For the second time this semester, I’ve been given the opportunity to work with a group of adults of different abilities. During the first experimental this semester with this group, we worked on the fall mural. Our latest experiential was something quite the opposite. For this exercise we decided to do a weaving directive. One of the many wonderful things about weaving is the repetition of it, by creating the repetitive pattern the client is able to fully immerse themselves in the task and get into a state of mindfulness. This population also benefits from the motor skills and dexterity aspects of weaving. Through using the loom, they are able to exercise their fine motor skills and step out of their comfort zone.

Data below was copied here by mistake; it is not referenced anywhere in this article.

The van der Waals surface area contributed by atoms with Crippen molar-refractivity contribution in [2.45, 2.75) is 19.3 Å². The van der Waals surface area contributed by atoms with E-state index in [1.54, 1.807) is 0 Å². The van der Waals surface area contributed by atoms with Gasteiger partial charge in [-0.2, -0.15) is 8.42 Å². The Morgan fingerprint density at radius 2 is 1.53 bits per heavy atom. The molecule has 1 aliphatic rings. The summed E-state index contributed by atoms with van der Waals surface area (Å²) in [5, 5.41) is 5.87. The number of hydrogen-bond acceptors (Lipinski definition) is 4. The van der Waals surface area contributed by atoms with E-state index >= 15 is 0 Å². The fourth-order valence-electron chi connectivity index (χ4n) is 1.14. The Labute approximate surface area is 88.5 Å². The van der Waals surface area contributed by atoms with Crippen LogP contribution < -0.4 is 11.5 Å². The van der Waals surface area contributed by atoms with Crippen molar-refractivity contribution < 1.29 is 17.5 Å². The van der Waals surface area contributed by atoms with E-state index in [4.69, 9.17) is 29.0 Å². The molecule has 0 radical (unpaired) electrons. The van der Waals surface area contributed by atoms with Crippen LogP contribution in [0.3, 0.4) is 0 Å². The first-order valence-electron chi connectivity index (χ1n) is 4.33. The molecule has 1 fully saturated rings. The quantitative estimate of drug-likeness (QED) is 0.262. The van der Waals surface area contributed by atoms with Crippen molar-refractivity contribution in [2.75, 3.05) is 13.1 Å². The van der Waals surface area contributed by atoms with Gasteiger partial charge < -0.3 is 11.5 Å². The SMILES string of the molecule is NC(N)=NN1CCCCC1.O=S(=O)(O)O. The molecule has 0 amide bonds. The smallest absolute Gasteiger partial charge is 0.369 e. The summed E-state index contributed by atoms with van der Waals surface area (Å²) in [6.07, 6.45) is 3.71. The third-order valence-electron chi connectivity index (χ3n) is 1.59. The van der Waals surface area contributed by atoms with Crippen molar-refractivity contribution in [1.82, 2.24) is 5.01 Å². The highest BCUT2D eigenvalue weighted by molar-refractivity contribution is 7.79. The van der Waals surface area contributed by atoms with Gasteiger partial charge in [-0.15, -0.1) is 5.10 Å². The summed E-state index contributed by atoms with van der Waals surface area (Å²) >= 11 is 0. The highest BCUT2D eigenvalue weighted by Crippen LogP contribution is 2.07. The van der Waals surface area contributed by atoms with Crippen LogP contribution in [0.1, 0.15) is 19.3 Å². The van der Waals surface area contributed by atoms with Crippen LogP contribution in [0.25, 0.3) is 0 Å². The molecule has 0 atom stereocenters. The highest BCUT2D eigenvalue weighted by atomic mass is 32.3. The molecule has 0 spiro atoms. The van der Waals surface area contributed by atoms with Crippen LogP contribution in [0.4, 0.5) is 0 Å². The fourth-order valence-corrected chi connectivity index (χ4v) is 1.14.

What makes weaving such a great activity for this population is the repetition and how easily adaptable it is. If someone struggles with fine motor skills we could give them a loom with greater distances between the strings, or a loom that was a different shape that was easier to hold. Most of the looms were made of cardboard, which makes this project very economic, the only thing you have to buy is yarn, which can be purchased for quite cheap. For my client I made her a loom with lots of space under the strings that allowed her to easily move her hands in between the threads. We worked together to keep the pattern consistent as well as adding smaller things, such as beads. Her final product showed a lot of creativity and risk taking, which translated into her resilience as a human being.